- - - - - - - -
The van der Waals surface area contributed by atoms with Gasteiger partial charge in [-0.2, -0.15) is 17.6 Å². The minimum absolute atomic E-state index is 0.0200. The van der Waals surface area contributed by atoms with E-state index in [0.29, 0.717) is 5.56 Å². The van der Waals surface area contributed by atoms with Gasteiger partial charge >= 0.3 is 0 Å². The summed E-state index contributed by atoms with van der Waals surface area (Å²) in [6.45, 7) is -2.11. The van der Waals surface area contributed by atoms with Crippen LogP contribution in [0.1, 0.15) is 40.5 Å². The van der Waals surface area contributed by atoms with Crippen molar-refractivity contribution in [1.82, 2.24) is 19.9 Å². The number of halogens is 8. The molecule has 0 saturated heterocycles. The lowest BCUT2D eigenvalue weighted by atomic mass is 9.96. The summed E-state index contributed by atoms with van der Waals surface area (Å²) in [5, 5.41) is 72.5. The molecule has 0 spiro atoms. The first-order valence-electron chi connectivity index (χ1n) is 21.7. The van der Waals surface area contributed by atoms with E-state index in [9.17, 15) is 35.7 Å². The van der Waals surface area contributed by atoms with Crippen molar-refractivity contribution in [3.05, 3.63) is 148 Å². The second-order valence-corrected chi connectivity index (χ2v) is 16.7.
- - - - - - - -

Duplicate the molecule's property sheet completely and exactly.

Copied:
The van der Waals surface area contributed by atoms with Gasteiger partial charge in [-0.2, -0.15) is 17.6 Å². The minimum absolute atomic E-state index is 0.0200. The van der Waals surface area contributed by atoms with E-state index in [0.29, 0.717) is 5.56 Å². The van der Waals surface area contributed by atoms with Gasteiger partial charge >= 0.3 is 0 Å². The summed E-state index contributed by atoms with van der Waals surface area (Å²) in [6.45, 7) is -2.11. The van der Waals surface area contributed by atoms with Crippen LogP contribution in [0.1, 0.15) is 40.5 Å². The van der Waals surface area contributed by atoms with Crippen molar-refractivity contribution in [1.82, 2.24) is 19.9 Å². The number of halogens is 8. The molecule has 0 saturated heterocycles. The lowest BCUT2D eigenvalue weighted by atomic mass is 9.96. The summed E-state index contributed by atoms with van der Waals surface area (Å²) in [5, 5.41) is 72.5. The molecule has 0 spiro atoms. The first-order valence-electron chi connectivity index (χ1n) is 21.7. The van der Waals surface area contributed by atoms with E-state index in [9.17, 15) is 35.7 Å². The van der Waals surface area contributed by atoms with Crippen molar-refractivity contribution in [3.05, 3.63) is 148 Å². The second-order valence-corrected chi connectivity index (χ2v) is 16.7.